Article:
Mexico: The USD-MXN drifted lower yesterday, extending its losses to two straight days after closing at 20.9132. The USD appears to have run into some headwinds and may struggle to make further headway in an environment that could still see overall levels of risk aversion subside. If the greenback continues to fall, the USD-MXN bears may target the 100DMA support at 20.7097, followed by the 50DMA at 20.5756. Meanwhile, the one-month USD-MXN implied volatility is extending a 6-day decline to 10.90% this morning, the lowest level since February 25, indicating a reduction in risk aversion since the Ukraine conflict erupted.
Colombia: The COP shrugged off falling oil prices at the start of the week, bucking regional currency weakness with a 0.55% advance on Monday. This move reflected a market repricing the risk of a Gustavo Petro presidential election victory after right-wing candidate Federico Gutierrez's strong showing in the primaries over the weekend. Looking ahead, the COP may trade with increased volatility in the weeks leading into the May elections, with the balance of risks between a left-wing and right-wing election victory looking more evenly balanced than before.
Chile: The USD-CLP finished the session on the front foot yesterday driven mostly by a retrace in the copper price. The pair finished the session at 813.13 which is still within the well-worn range, and we are not yet convinced that we will see a break out as we have seen copper recover and the broader investment community sidelined as they watch the crisis in the Ukraine unfold and wait for guidance from the Fed tomorrow.
Peru: The PEN weakened yesterday alongside its Latam peers, although the vote to go ahead in debating Castillo's impeachment will have added some pressure to the local unit. The USD-PEN closed at 3.7327, its highest close since 8 March and keeping it above the 3.7000 support level. This will remain the line in the sand to the downside for now, with the markets likely to become a bit jittery ahead of tomorrow's FOMC meeting. Any dips in the session ahead, therefore, will likely be scooped up quickly.
Fixed Income: Higher UST yields pushing Latam bond yield north
Brazil: The bearish bias on the front-end of the swap curve intensified yesterday after economists polled in the BCB’s Focus survey raised their inflation and interest rate forecasts for both 2022 and 2023 on the back of supply-side cost pressures related to the Ukraine crisis. The shorter-dated 2yr swap rate closed Monday’s session at a fresh year-to-date high of 13.09%, rising 22bps on the session. Movements on the long end of the curve were modest in comparison with the benchmark 10yr swap rate, climbing 8bps to 12.43%, according to Bloomberg data. Yesterday’s movements saw the inversion in the curve deepen with the 10v2 spread closing the session at -66bps.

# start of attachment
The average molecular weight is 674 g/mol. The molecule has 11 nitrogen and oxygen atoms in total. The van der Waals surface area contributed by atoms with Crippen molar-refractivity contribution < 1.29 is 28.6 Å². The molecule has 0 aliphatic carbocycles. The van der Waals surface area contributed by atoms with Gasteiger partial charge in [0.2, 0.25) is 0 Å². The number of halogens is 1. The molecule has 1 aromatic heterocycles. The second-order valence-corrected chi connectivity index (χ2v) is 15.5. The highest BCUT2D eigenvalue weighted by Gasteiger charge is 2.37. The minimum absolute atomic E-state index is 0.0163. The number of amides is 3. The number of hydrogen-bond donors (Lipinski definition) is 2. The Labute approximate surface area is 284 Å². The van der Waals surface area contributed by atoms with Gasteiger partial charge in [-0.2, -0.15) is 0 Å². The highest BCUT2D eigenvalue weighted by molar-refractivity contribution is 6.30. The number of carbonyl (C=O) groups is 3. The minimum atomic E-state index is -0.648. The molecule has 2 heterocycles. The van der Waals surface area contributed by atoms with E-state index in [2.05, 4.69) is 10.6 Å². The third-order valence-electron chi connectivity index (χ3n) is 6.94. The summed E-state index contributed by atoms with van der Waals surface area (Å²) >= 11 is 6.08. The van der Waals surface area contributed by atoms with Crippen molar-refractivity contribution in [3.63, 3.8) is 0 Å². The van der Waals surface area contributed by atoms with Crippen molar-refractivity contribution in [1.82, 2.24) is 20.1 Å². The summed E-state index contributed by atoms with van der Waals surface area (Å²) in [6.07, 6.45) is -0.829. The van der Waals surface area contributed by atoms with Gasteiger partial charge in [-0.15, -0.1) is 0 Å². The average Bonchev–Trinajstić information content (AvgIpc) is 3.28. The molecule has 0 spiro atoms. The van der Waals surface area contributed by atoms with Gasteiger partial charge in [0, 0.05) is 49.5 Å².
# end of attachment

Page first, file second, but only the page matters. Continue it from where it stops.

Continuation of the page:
Interestingly, the flattening in the curve came despite a further retreat in international oil prices. Interest rates hawks are watching developments in the commodity market closely, given its implications on inflation the world over. Inflation expectations have surged in recent weeks as international commodity prices legged higher on the back of supply fears related to the war between Russia and Ukraine. Although inflation expectations remain heightened, it is worth noting that there has been a marked retreat in oil prices in recent days, helping to ease inflation fears.
Mexico: MXN bond yields kicked higher along the curve at the start of the week, owing to an extended rally in US Treasury yields, indicating how well anticipated a hawkish Fed stance is ahead of Wednesday's expected 25bps interest rate increase. Due to the commodity shock driven by Russia's attack on Ukraine, traders have begun to price in a more aggressive path for Fed hikes to quell inflation. Before the war, inflation was already high, and sanctions against Russia exacerbate global economic issues and created a risky environment for stock and bond markets. Investors are likely to tread cautiously in the lead up to this week's pivotal Fed meeting, offering further insight into the central bank’s thinking. The Fed will release its dot plot showing where officials expect interest rates to head over the next few years. These forecasts will be essential for Banxico as it grapples with surging inflation and sluggish economic growth.
Colombia: Colombian bonds started the new week off on the defensive, as investors braced for increased political uncertainty leading into the May elections after this weekend's primaries. Simultaneously, the market also priced in growing inflationary concerns, which led to an extension of the recent bear-flattening trend on account of short-end underperformance. Notwithstanding the political uncertainty investors are having to deal with at the moment, inflationary concerns remain central to the market, reflected in the narrowing 10v2 yield spread and rising short-end IRS rates.
Chile: No respite for the bond market as sellers took the curve higher from a yield perspective once more at the start of the week. The selling was most acute in the belly of the curve according to Bloomberg data. The 2030 bond finished the session at 6.19% after closing the Friday session at 5.925%. Ahead of the open, investors will look at the broader retrace in commodity prices, lower oil prices will certainly stall the pressure for the bond and swap curve to invert further and we could in fact see a mild retrace from current levels as the session unfolds..
Peru: Local bonds kicked off the new week largely on the defensive yesterday with yields rising across the curve, barring the very front end. The curve steepened out as political risks are now back at the fore following the impeachment vote that saw more support than what some had expected. Global yields also continued to rise, which added some upside pressure to the local yield curve, with inflation and central bank tightening still the buzzwords within global markets. The external environment will likely remain negative for local bonds over the near term, but as we have noted before, yields in Latam are looking very attractive in general, and Peru's strong credit rating makes it stand out. Therefore, once the dust settles on the war and the Fed is into its hiking cycle, Peru's markets could look attractive